The District Attorney’s office announced the charges Wednesday during a press conference with Fort Collins Police Chief Jeff Swoboda, whose department led the Critical Incident Response Team independent investigation of the arrest.
Two detectives and one detective sergeant led the investigation, which took just under a month to complete.
“I want to take just a moment to thank the detectives who left no stone unturned in this case,” Swoboda said during the press conference. “Investigations are generally more difficult anytime there's a delay between the incident and the investigation. However, the professionalism, the skill, of these detectives have produced a report that clearly outlines exactly what occurred that day.”
Garner’s lawyer asked why only two officers were charged, rather than all of the officers involved in her arrest and subsequent lack of medical attention at the jail.
“At the horrible core of this case has always been the question of how this criminal conduct occurred right in the open in downtown Loveland,” Schielke said. “It then carried on right into the open back at the Loveland police department.”
Sgt. Philip Metzler arrived on the scene of the arrest after Garner was put in the police car. On body camera footage, Metzler asked about the mud and blood on Jalali who responded: “A little bloody, a little muddy; you know how it goes,” adding that it was Garner’s blood.
Schielke said that Metzler as well as Sgt. Antolina Hill and community service officer Tyler Blackett, who each assisted in booking Garner, should also be charged for their roles in the case. Blackett resigned, but Metzler is on leave and Hill is still in her post.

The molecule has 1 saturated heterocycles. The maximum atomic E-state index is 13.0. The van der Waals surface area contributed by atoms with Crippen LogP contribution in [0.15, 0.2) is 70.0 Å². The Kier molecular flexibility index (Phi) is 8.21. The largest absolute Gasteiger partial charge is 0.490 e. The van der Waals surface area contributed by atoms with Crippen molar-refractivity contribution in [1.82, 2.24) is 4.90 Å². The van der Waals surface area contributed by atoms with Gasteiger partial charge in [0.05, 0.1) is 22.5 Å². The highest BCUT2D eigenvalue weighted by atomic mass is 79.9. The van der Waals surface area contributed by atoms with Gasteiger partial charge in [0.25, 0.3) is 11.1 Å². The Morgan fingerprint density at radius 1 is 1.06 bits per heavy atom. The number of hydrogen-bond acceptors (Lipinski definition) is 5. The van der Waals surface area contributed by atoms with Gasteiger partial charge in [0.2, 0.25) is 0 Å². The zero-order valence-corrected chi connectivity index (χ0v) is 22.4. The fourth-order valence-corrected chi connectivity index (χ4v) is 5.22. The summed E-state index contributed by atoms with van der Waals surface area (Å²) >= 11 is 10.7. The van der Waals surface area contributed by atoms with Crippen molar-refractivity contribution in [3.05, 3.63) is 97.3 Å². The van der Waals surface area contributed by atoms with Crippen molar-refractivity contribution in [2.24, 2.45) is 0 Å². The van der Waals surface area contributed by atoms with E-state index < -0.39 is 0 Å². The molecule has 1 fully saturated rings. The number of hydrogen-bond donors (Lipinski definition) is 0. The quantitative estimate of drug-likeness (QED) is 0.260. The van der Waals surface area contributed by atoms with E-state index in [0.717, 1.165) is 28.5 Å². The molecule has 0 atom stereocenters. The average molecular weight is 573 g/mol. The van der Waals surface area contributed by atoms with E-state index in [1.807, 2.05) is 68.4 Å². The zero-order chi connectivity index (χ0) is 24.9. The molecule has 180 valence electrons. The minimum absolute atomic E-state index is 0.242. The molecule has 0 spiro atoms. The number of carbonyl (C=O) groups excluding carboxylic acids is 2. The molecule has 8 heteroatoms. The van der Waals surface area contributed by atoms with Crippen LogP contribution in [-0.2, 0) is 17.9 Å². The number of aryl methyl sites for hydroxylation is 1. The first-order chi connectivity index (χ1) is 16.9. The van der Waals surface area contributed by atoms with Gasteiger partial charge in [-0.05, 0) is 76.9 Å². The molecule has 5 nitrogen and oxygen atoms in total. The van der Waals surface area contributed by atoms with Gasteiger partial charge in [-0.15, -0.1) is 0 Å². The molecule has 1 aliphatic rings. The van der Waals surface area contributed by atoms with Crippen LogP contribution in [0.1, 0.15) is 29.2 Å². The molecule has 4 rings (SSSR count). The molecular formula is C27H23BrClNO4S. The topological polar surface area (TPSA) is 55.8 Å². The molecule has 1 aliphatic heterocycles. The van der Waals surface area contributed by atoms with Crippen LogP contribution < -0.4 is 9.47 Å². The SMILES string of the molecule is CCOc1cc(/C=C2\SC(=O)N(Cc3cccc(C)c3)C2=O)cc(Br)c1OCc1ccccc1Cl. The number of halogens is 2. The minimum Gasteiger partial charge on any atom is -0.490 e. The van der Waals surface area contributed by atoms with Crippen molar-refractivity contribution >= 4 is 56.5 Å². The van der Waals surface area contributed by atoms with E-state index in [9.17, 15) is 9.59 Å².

“More importantly, how and why the entire old guard that laid the foundation for this extended multi-hour torture event to occur — not just the chief, the city manager, the city council — how it is that all of these people still believe they are qualified to stay in those positions,” Schielke said. “The city of Loveland, the family continues to anxiously await answers to any of that.”
Garner was arrested in June 2020 after she left a local Walmart without paying for a T-shirt, soda, candy and wipe-refills, totaling $13.88 according to the suit. Walmart employees stopped her as she left the store and retrieved the items but did not let Garner pay for them.
As she was walking home picking wildflowers, Hopp stopped her and approached her. When she turned away from him and indicated she did not understand him, he grabbed her and pushed her to the ground. Court documents say Hopp “violently assaulted her, twisting her arms behind her back, throwing her to the ground and handcuffing her.”
Garner’s daughter held purple flowers, in honor of dementia patients and her mother, in her hands during the press conference hosted by Garner’s lawyer.